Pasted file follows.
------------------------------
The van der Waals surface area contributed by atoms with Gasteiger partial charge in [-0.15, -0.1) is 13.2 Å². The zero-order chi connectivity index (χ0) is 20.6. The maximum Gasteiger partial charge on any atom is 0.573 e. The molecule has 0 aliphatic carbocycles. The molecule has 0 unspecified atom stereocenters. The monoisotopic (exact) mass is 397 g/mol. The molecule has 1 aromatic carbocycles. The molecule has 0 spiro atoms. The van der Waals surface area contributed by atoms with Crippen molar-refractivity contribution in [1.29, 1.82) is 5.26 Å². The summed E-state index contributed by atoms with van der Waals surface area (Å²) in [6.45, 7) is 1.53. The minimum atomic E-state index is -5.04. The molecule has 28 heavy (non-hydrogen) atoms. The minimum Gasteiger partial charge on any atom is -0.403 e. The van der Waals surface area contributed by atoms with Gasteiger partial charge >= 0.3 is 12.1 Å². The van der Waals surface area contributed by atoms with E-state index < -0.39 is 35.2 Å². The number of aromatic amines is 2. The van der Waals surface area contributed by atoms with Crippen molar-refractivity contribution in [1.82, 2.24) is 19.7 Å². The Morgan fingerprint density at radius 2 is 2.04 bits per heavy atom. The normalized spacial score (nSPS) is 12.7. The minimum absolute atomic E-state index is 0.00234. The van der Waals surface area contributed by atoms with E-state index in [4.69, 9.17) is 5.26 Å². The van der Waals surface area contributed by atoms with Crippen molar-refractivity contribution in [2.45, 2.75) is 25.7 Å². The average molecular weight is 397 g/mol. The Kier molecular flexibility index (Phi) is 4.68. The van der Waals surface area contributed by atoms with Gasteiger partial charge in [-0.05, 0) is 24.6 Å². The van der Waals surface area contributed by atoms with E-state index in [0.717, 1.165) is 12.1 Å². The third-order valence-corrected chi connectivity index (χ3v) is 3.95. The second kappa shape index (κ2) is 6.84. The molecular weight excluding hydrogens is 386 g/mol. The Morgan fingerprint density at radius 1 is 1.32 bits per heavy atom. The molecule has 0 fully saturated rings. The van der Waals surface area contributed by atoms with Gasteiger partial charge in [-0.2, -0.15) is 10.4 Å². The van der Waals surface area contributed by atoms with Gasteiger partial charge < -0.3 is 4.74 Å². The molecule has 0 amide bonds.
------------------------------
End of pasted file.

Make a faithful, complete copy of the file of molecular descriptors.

The van der Waals surface area contributed by atoms with Gasteiger partial charge in [-0.15, -0.1) is 13.2 Å². The zero-order chi connectivity index (χ0) is 20.6. The maximum Gasteiger partial charge on any atom is 0.573 e. The molecule has 0 aliphatic carbocycles. The molecule has 0 unspecified atom stereocenters. The monoisotopic (exact) mass is 397 g/mol. The molecule has 1 aromatic carbocycles. The molecule has 0 spiro atoms. The van der Waals surface area contributed by atoms with Crippen molar-refractivity contribution in [1.29, 1.82) is 5.26 Å². The summed E-state index contributed by atoms with van der Waals surface area (Å²) in [6.45, 7) is 1.53. The minimum atomic E-state index is -5.04. The molecule has 28 heavy (non-hydrogen) atoms. The minimum Gasteiger partial charge on any atom is -0.403 e. The van der Waals surface area contributed by atoms with Gasteiger partial charge >= 0.3 is 12.1 Å². The van der Waals surface area contributed by atoms with E-state index < -0.39 is 35.2 Å². The number of aromatic amines is 2. The van der Waals surface area contributed by atoms with Crippen molar-refractivity contribution in [1.82, 2.24) is 19.7 Å². The Morgan fingerprint density at radius 2 is 2.04 bits per heavy atom. The normalized spacial score (nSPS) is 12.7. The minimum absolute atomic E-state index is 0.00234. The van der Waals surface area contributed by atoms with E-state index in [4.69, 9.17) is 5.26 Å². The van der Waals surface area contributed by atoms with Crippen molar-refractivity contribution in [2.45, 2.75) is 25.7 Å². The average molecular weight is 397 g/mol. The Kier molecular flexibility index (Phi) is 4.68. The van der Waals surface area contributed by atoms with Gasteiger partial charge in [-0.05, 0) is 24.6 Å². The van der Waals surface area contributed by atoms with E-state index in [0.717, 1.165) is 12.1 Å². The third-order valence-corrected chi connectivity index (χ3v) is 3.95. The second kappa shape index (κ2) is 6.84. The molecular weight excluding hydrogens is 386 g/mol. The Morgan fingerprint density at radius 1 is 1.32 bits per heavy atom. The molecule has 0 fully saturated rings. The van der Waals surface area contributed by atoms with Gasteiger partial charge in [-0.2, -0.15) is 10.4 Å². The van der Waals surface area contributed by atoms with Gasteiger partial charge < -0.3 is 4.74 Å². The molecule has 0 amide bonds.